Sleeping was some kind of odd dream I’ve got about the States and specially the road trip we did on the West Coast last summer. Motels were for me a symbol of the United States, I associated them to oil smell and jeans. This part is the mythic part, because motels also made me think of: creepy and dirty places, old US TV shows where the bad guy hides, lame decoration with german shepperd tapestry, huge vintage signs, and of course serial killer. It’s now time for me to tell the whole truth about motels: can we sleep there? This impartial review is based on 3 motels we went this summer: the bizarre Atomic Inn in Beatty, Nevada, the charming Parry Lodge in Kanab, Utah, and the awful Vagabond Inn in Bakersfield, California.
Motels are a serial killer shelter. 90% true and creepy. We know that since Psycho, serial killers live in creepy and abandoned motels. One night, we were running late, and no restaurant was open after 9 pm. We bought beers and guacamole and sat at a picnic table in the middle of the motel parking lot. We were drinking and laughing: the perfect cliche of young and careless travelers in the middle of nowhere. When I think of it now, I don’t understand how we could to such a crazy thing: we were the perfect serial killer target. Except from these legitimate fears, motel owners looked local. Potential Norman Bates. 10% wong. We are still alive.
Motel are cheap, not soundproofed, and dirty. 100% not soundproofed. I’ve already noticed that’s it’s a general characteristic in the US, e.i. the perfect example being the restrooms : that’s the ultimate proof that soundproofing (and privacy) isn’t an issue here. 40% dirty. Bakersfield rooms seem fine when we first saw them at night – well, it’s true that we were pretty drunk because of the nice waitress we met in basque restaurant (in California, right). Unfortunately, Léo and Pierre had to face cockroaches. And when we woke up the day after, we realized that this motel wasn’t that great. And the so-called breakfast was a pure farce. The other motels were very clean, so no general panick. 50% cheap. A room for 2 costed us between 60 and 100 $ a night. It’s not so cheap, but not expensive neither.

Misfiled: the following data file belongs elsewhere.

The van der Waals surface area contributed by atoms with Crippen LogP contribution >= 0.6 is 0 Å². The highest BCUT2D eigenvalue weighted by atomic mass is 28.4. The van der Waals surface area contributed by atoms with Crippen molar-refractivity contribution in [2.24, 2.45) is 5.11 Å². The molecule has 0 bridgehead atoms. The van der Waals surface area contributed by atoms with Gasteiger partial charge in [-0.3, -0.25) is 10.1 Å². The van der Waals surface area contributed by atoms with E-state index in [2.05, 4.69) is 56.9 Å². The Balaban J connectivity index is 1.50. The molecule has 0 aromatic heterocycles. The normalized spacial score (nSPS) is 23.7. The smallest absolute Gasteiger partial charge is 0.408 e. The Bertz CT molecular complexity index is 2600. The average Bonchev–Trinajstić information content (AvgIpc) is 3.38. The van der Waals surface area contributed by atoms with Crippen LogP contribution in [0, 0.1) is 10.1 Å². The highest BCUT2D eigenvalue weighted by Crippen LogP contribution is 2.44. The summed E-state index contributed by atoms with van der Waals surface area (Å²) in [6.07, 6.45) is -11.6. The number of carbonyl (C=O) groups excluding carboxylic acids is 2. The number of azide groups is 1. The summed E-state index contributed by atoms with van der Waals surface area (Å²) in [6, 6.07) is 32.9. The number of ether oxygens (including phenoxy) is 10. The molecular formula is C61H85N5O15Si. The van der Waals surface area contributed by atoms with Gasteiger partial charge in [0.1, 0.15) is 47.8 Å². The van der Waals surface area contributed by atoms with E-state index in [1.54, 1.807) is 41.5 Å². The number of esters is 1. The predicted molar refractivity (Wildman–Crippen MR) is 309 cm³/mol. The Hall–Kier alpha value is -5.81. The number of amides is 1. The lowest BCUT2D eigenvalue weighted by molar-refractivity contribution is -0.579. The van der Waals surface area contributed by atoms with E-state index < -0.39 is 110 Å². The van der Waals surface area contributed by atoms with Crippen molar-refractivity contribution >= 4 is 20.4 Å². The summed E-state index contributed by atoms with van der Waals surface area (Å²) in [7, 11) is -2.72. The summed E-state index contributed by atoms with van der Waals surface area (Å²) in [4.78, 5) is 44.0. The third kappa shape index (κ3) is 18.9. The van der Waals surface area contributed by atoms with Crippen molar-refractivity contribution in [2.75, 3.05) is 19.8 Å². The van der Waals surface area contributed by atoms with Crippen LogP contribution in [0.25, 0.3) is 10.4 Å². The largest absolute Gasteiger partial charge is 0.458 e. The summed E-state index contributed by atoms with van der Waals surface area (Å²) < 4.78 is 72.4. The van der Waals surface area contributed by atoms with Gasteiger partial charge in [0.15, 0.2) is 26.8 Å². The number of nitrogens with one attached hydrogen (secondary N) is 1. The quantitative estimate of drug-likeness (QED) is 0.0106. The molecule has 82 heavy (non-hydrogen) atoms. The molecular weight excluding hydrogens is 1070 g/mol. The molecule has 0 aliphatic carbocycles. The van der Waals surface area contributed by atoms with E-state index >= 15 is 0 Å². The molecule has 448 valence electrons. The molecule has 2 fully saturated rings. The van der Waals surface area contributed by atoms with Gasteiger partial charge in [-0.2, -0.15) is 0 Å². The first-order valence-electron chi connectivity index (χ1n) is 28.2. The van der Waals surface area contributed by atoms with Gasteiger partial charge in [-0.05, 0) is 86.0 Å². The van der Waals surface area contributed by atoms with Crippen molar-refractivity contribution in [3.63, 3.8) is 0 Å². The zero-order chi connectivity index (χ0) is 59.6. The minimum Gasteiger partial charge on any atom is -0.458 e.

Motel are lame. 100% lame – and cool though. In front of each respectable motel you’ll find a flag and a big sign. I love when it’s on at night. Sometimes motels have “theme”, for instance at the Atomic Inn in Beatty the motel was dedicated to nuclear trials. At the Parry Lodge in Kanab, cinema and westerns were the main themes. Kanab was the “little Hollywood” in the past. Western were shot in Southern Utah, close to this small town. John Wayne, Gregory Peck and Frank Sinatra slept there. Fancy! For the Bakersfield motel, it’s was completely lame and not interesting: brown carpet, big wooden sideboard (to put all the dishes we took on vacation?) and lame posters. And of course, 2 bibles on a drawer (Mormon and “regular”).
Motels are car heaven. 100% OBVIOUS. The first motal, Motor hotel, was created in California in 1925 to let the customers park their car right in front of their door room. That’s what I liked about motel: to book a room easiily (there’s a “Vacancy” written on the sign), park in front of the small cabin and spend the night before getting back on the road. Fun, fun, fun! Okay, just a detail, forget about the careless adventure, I booked every night before leaving – except Bakersfield… which wasn’t a success.
We’ve already seen tons of motels in Maine last April, shot in the Motel Mania video I did this time..